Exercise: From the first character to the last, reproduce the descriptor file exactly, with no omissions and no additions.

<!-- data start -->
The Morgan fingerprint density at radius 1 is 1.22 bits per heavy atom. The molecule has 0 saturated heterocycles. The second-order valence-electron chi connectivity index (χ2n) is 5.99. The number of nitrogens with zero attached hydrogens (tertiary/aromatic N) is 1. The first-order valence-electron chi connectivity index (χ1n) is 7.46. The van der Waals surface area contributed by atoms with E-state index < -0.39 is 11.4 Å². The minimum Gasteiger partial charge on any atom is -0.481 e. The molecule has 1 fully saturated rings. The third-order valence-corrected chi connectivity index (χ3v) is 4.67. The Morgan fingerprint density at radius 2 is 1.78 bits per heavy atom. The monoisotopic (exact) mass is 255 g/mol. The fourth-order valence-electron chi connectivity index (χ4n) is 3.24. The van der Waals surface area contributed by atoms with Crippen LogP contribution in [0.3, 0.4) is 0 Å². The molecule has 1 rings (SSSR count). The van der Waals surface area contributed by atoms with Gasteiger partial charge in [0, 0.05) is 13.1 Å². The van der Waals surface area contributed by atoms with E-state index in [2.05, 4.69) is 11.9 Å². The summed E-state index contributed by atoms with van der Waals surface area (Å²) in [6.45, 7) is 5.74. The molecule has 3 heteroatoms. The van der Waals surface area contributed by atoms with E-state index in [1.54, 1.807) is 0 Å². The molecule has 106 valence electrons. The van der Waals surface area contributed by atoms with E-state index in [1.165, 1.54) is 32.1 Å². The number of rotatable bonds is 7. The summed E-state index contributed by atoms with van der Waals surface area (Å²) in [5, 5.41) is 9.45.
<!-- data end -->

The Morgan fingerprint density at radius 1 is 1.22 bits per heavy atom. The molecule has 0 saturated heterocycles. The second-order valence-electron chi connectivity index (χ2n) is 5.99. The number of nitrogens with zero attached hydrogens (tertiary/aromatic N) is 1. The first-order valence-electron chi connectivity index (χ1n) is 7.46. The van der Waals surface area contributed by atoms with E-state index < -0.39 is 11.4 Å². The minimum Gasteiger partial charge on any atom is -0.481 e. The molecule has 1 fully saturated rings. The third-order valence-corrected chi connectivity index (χ3v) is 4.67. The Morgan fingerprint density at radius 2 is 1.78 bits per heavy atom. The monoisotopic (exact) mass is 255 g/mol. The fourth-order valence-electron chi connectivity index (χ4n) is 3.24. The van der Waals surface area contributed by atoms with Crippen LogP contribution in [0.3, 0.4) is 0 Å². The molecule has 1 rings (SSSR count). The van der Waals surface area contributed by atoms with Gasteiger partial charge in [0, 0.05) is 13.1 Å². The van der Waals surface area contributed by atoms with E-state index in [2.05, 4.69) is 11.9 Å². The summed E-state index contributed by atoms with van der Waals surface area (Å²) in [6.45, 7) is 5.74. The molecule has 3 heteroatoms. The van der Waals surface area contributed by atoms with E-state index in [1.54, 1.807) is 0 Å². The molecule has 106 valence electrons. The van der Waals surface area contributed by atoms with E-state index in [1.165, 1.54) is 32.1 Å². The number of rotatable bonds is 7. The summed E-state index contributed by atoms with van der Waals surface area (Å²) in [5, 5.41) is 9.45.